However, Sifu Ishii’s global collection approach is advanced. For beginners – and remember the Lianbuquan is a beginning form – just stick to the version that your teacher is propounding as literally as possible. Don’t confound yourself with variations until you’ve got that initial form well under your belt. To step outside your school, you must first step inside of it. You must spend the time and effort to learn what is offered to build yourself a strong foundation. A strong foundation is critical in kung fu. For that foundation to be solid, it must be consistent.

The next time I cross paths with a YMAA proponent in person, perhaps we’ll do an exchange, strictly for the academic exercise. I’ve done these with other shared forms and it’s always illuminating, but keep in mind, I’ve known Lianbuquan for nearly 50 years now.

Sing a Song of Lianbuquan

At the same time, don’t be critical of variations just because they are different. The power of kung fu lies in its diversity. Forms are like songs. Take “All Along the Watchtower” – there’s Bob Dylan’s original version and Jimi Hendrix’s cover of it, which is very different, but both are completely valid. Both versions rock.

Forms have lyrics. More specifically, they are called quanpu (拳谱). That’s the same quan defined earlier. Pu literally means ‘musical score’ which is why I’ve always translated this as ‘lyrics.’ These are the poetic names for the movements like ‘snake creeps down’ and ‘white crane spreads its wings’. Just like the movements themselves, quanpu can vary from school to school. Even within my own Bak Sil Lum lineage, I’ve seen variations in the Lianbuquan quanpu. Some even have a different number of movements.

In Bruce Lee's iconic film Way of the Dragon, he explodes in the alley fight calling out his moves by their quanpu titles as he makes short work of his gangster adversaries, revealing his kung fu skills to his immigrant restaurant coworkers. "Number 4 - Dragon seeks path. Dragon whips his tail," exclaims Bruce between his devastating kicks and signature 'wataaahs'. It's a timeless scene and never has quanpu been showcased so gloriously in western cinema.

While I’ll never propound my way of doing Lianbuquan over YMAA’s way, I’m happy to share the Lianbuquan lyrics that were passed down to me here in hopes of expanded kung fu awareness. If you know the form, follow along.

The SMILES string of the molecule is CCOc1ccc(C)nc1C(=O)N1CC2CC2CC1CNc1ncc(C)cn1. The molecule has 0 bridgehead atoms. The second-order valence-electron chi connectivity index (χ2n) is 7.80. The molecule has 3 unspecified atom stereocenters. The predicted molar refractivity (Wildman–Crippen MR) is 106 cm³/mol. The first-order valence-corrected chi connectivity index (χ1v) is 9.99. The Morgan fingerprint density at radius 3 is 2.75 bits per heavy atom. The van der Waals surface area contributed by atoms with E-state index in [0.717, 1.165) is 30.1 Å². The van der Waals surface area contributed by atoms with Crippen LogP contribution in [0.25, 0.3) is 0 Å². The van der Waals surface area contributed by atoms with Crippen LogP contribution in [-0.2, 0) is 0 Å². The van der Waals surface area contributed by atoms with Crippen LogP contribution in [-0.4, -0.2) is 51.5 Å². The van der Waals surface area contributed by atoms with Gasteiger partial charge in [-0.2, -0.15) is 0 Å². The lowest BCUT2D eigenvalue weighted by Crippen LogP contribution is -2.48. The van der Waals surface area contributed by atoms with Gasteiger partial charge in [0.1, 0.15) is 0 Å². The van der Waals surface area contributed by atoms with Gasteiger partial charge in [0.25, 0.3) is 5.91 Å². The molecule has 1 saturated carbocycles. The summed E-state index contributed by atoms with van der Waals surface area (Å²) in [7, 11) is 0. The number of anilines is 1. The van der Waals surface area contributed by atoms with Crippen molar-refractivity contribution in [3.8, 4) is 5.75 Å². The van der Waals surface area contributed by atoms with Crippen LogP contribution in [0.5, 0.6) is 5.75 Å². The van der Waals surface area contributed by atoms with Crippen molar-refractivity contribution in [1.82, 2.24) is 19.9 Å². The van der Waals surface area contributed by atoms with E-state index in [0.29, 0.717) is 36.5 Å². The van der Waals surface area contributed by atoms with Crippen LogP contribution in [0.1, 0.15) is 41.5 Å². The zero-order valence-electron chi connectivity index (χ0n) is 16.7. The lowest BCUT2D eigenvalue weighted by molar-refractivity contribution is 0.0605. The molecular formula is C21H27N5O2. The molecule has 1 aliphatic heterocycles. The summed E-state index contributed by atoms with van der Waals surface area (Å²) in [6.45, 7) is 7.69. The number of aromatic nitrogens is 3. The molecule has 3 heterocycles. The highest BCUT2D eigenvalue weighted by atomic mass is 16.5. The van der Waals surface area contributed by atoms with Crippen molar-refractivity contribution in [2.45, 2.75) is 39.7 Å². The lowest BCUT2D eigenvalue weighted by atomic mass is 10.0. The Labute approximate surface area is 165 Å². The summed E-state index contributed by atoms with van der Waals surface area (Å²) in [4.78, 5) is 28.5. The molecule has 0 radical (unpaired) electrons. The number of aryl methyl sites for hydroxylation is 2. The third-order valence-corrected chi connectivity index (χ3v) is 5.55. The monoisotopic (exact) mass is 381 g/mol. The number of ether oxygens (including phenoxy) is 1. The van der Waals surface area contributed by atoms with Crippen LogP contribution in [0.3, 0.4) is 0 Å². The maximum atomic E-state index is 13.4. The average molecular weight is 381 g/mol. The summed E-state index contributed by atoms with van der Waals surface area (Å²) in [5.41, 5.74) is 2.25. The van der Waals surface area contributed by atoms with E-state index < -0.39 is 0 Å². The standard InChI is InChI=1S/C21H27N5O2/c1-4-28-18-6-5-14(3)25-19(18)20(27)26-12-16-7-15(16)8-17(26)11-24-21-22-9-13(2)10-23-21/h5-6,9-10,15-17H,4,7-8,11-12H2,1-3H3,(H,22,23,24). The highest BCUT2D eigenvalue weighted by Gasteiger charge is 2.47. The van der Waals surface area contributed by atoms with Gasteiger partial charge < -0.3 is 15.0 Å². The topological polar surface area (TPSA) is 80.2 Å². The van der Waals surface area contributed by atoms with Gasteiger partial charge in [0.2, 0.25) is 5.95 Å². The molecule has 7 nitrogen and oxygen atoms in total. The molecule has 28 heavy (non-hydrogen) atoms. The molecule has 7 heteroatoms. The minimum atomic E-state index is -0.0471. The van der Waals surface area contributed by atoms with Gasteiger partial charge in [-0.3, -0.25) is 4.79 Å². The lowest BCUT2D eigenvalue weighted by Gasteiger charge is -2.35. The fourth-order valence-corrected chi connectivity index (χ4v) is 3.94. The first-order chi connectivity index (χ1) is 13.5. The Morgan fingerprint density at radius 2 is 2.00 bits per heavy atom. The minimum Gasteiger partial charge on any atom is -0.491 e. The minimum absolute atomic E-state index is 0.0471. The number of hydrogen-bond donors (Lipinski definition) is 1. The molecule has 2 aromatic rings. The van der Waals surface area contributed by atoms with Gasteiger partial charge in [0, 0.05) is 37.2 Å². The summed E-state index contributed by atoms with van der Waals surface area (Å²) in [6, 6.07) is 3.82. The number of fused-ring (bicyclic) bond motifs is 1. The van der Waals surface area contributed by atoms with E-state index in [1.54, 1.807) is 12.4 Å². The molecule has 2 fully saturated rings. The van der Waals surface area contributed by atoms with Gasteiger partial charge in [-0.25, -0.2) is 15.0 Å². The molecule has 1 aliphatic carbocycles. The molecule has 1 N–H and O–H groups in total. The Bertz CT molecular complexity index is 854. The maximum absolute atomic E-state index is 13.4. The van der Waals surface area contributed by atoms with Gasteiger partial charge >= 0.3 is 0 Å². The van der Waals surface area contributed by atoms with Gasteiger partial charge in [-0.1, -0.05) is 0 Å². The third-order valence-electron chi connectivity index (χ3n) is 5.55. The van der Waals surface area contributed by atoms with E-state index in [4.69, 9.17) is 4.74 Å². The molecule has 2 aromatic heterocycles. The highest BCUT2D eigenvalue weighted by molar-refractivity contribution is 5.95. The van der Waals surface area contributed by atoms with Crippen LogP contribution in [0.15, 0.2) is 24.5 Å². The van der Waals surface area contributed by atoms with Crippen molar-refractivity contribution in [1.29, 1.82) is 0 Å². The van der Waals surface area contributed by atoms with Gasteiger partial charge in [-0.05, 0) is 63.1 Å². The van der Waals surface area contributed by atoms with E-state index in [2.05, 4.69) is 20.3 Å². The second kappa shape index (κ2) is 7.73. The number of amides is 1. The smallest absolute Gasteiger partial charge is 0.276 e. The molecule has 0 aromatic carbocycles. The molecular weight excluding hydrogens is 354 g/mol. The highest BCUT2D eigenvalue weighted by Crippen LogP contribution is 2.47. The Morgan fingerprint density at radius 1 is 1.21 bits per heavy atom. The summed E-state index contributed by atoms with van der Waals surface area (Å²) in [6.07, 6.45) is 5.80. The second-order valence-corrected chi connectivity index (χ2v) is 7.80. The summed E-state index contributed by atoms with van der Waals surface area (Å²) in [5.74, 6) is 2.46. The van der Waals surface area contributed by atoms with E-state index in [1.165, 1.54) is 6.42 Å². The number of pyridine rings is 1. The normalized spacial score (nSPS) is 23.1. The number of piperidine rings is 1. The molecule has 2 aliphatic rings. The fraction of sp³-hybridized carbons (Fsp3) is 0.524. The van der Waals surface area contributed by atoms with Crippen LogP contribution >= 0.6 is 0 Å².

1. Yin yang hands facing each other.
  2. Grabbing hand, palm chop.
  3. Turn around, open the door hand technique.
  4. Following step, straight (Chinese character "sun" 日) punch.
  5. Chopping hand under the arm pit.
  6. Immortal carries firewood with a yoke.
  7. Break hand grip, palm push.
  8. Grabbing hand, hammer strike.
  9. Horse stance, double palm pushing down.
  10. Open hand, thread through, block, strike to the head.
  11. Horse stance, high block, low punch.
  12. Steal the peach from under the leaf.
  13. Cat stance, down chop block.
  14. Grabbing hand, hammer strike.
  15. Slippery step, continuous palm strike.
  16. Slapping the ground, raising the dust.
  17. Grabbing hand, hammer punch.
  18. Left and right elbow strike.
  19. Horse stance, double palm pushing down.
  20. Spin around, double palm push.
  21. Steal the peach from under the leaf.
  22. Cat stance, down chop block.
  23. Grabbing hand, hammer strike.
  24. Left seven star stance, spread the wings.
  25. Right seven star stance, spread the wings.
  26. Right back step, hammer strike.
  27. Left back step, hammer strike.
  28. Spin around, double palm push.
  29. Spin to the front, double palm push.
  30. Yin yang hands facing each other.

The above is an original article by Gene Ching, staff writer for YMAA Publication Center.